Then, in August 2000, I went to the AIDA world cup in Switzerland, and I brought seven pairs of goggles, each of which cost US$1000 to make. Many freedivers tried them, including Pradon, Nitsch, Baumann, Chapuis, Buyle, etc... and there was lots of attention. I sold pairs to J.M.Pradon and Andy LeSauce. They complained that $350 was too much, and they didn't understand that at the time each pair was $1000 for me to make!

I took the goggles again to the next AIDA world cup in Nice, France, in October 2000. I distributed flyers advertising the goggles, in 5 languages.

J.M. Pradon was there again, and told me he loved the goggles he bought in Switzerland. Andy LeSauce was also there, and liked his goggles.

At that competition I sold one pair to Nicholas Kouvaras of Greece, and I gave a free pair to Bernard Chabannes, the inventor of the paradisia nose clip. He had many business contacts and I thought it would be good exposure. These goggles were still costing me $1000 each.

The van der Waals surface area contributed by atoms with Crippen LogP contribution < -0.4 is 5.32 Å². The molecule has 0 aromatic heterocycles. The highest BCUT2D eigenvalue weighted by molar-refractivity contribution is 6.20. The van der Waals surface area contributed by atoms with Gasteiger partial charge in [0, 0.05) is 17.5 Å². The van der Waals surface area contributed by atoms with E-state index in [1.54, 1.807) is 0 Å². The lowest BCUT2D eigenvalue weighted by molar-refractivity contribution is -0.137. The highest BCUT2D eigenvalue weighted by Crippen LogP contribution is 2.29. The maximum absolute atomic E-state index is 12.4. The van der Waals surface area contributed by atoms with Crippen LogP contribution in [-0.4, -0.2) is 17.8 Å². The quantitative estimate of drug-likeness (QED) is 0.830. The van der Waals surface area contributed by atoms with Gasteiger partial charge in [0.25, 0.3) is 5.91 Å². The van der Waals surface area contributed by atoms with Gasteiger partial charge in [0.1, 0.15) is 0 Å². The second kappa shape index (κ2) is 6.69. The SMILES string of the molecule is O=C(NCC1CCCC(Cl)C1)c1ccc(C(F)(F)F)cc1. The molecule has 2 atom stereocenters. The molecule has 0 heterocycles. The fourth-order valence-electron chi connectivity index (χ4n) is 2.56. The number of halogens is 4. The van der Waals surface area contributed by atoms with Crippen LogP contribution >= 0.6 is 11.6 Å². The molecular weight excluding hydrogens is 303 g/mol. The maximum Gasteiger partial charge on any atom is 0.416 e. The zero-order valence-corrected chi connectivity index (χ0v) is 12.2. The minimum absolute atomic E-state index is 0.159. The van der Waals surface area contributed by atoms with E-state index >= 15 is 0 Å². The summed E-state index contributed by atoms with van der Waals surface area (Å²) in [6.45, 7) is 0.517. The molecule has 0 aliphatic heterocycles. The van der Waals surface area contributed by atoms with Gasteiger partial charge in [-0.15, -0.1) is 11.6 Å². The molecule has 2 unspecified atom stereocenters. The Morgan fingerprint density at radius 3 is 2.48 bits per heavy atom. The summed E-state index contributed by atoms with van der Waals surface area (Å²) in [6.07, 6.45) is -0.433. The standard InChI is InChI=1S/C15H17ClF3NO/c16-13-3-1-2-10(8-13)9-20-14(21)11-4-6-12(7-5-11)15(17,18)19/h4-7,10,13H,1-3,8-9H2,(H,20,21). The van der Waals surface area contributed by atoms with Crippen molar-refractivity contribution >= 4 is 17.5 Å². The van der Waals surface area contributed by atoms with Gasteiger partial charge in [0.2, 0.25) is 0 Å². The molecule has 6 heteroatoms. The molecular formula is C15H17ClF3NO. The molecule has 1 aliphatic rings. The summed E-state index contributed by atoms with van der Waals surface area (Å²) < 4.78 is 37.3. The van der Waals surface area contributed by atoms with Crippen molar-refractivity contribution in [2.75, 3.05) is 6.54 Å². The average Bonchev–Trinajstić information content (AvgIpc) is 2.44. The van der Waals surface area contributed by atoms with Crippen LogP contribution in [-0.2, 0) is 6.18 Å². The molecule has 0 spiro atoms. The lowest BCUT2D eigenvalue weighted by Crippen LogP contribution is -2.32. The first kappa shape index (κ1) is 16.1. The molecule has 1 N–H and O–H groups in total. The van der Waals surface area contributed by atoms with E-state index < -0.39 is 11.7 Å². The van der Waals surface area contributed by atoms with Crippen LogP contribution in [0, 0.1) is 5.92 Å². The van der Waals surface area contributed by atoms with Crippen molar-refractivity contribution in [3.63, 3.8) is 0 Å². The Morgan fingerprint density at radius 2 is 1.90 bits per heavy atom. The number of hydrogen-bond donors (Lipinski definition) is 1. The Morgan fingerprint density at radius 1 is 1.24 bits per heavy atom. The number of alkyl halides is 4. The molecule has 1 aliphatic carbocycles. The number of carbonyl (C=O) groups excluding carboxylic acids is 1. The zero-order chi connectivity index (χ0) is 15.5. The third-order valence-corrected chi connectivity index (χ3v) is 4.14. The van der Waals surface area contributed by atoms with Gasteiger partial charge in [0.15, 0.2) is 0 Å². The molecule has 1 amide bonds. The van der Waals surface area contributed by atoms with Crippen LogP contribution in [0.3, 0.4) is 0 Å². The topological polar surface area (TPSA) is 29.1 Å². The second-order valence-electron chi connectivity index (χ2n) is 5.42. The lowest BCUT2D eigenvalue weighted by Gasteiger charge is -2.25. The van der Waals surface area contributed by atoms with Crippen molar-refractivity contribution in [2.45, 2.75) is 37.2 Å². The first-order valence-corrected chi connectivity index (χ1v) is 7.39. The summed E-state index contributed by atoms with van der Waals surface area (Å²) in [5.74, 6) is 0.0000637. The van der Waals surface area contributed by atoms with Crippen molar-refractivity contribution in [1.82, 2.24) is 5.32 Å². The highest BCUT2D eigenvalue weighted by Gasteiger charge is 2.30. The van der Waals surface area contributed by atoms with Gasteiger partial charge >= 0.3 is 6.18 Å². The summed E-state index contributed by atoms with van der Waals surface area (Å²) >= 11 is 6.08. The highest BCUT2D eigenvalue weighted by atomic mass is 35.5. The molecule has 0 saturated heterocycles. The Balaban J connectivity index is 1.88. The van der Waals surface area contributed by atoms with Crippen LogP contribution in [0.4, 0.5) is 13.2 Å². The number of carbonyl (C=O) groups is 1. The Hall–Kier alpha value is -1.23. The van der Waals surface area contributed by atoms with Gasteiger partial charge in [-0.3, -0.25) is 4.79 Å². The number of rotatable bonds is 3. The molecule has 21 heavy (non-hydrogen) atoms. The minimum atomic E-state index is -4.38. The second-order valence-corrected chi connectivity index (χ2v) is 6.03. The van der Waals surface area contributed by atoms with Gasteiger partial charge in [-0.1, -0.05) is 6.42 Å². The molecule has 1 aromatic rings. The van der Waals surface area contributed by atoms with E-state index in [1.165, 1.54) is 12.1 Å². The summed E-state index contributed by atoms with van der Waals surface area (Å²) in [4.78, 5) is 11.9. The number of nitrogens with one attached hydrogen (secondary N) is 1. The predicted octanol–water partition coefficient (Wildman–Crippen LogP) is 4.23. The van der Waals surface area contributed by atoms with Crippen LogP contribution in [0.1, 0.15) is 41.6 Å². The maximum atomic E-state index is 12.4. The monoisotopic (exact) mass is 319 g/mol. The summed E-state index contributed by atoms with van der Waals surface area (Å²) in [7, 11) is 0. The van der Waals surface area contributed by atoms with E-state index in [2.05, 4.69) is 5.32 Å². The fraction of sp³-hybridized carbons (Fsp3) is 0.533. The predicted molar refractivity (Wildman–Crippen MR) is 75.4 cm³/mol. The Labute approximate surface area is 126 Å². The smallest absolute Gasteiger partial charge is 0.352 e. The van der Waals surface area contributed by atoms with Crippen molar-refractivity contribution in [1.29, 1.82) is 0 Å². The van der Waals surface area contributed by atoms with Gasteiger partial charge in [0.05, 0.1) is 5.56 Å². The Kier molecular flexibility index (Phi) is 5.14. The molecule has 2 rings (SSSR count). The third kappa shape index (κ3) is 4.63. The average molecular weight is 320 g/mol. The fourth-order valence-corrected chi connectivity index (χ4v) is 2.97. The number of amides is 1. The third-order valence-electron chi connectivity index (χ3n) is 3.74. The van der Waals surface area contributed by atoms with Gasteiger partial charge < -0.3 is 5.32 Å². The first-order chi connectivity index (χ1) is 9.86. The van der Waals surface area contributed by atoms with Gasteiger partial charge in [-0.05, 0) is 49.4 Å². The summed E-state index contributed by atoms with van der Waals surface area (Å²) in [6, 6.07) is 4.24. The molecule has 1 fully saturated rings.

I also gave a free pair to Karoline Dal Toe and Frederic Buyle, who were going to test the goggles for a review in Freediver Magazine (with the cooperation of Howard Jones). The review appeared a few months later, and both Karoline and Fred like the goggles and wrote a nice review. The asking price was still $350.

The review did not generate any interest, and I was losing more and more money, after giving away so many $1000 goggles.

The year 2001 came. I created a very simple website for the goggles. I tried to create a very simple, very cheap goggle which did not work well. I sold two of them but neither person liked them. I realized that making 'crappy goggles' wasn't going to work, so I concentrated on the expensive ones.

In the next few months, I sold the last two pairs I had, each for $350, though each cost $1000.